Discover your family's story. Enter a grandparent's name to get started. Start Now By a treaty of March 24, 1832, the Creek Indians ceded to the United States all of their land east of the Mississippi River. Heads of families were entitled to tracts of land, which, if possible, were to include their improvements. In 1833 Benjamin S. Parsons and Thomas J. Abbott prepared a census of Creek Indian heads of families, which gave their names and the number of males, females, and slaves in each family. The entries were arranged by town and numbered; these numbers were used for identification in later records. This is the census for the town of Coosawda. TownNumberHeadMalesFemalesSlavesTotalRemarks Coosawda1Micco Hatka3205 Coosawda2Coch char Har go1102 Coosawda3No ko sic kar1102 Coosawda4Co lo che E marth lar1102 Coosawda5Ne har Fix i co2305 Coosawda6Tommy Yo ho lo2103 Coosawda7Ech hos Har go3306 Coosawda8Archi Yo ho lo2204 Coosawda9Emarthlo che1102 Coosawda10Al bud dar Har go1102 Coosawda11Toat kar to che1102 Coosawda12Ne har Har go1102 Coosawda13Cus sea tar Har go1102 Coosawda14No sic car Har go1102 Coosawda15Mit tee tar kee2204 Coosawda16Os po dark Har go1102 Coosawda17Samuel Sizemore1102 Coosawda18Sin no che1102 Coosawda19Sic co kie1102 Coosawda20Fus hatch Yo ho lo1102 Coosawda21Con ner hie0202 Coosawda22Hath la1102 Coosawda23Soc coo che0202 Coosawda24Molly0303 Coosawda25In ho kie0202 Coosawda26Konip Har go2002 Coosawda27Tal li ah0202 Coosawda28Tun ho ie0404 Coosawda29Char hie0202 Coosawda30Tal li ka1103 Coosawda31Sekena0202...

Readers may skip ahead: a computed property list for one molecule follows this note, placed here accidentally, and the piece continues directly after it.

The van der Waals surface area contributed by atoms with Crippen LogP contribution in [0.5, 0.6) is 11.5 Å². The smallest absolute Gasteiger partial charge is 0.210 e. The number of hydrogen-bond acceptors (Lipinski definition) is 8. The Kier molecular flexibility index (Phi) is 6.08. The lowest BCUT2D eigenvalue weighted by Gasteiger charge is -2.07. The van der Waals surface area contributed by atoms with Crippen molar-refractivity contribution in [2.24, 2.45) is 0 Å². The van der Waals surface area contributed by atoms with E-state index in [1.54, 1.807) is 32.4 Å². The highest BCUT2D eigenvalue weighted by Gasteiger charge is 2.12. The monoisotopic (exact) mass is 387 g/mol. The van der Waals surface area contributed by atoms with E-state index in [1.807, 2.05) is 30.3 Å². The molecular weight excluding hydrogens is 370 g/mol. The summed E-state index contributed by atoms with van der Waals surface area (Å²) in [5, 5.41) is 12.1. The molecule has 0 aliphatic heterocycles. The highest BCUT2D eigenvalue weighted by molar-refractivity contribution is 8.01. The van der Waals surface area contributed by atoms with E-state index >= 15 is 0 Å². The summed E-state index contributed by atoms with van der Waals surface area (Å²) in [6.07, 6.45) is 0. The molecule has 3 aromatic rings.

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1832 Creek Census – Conchartetie Town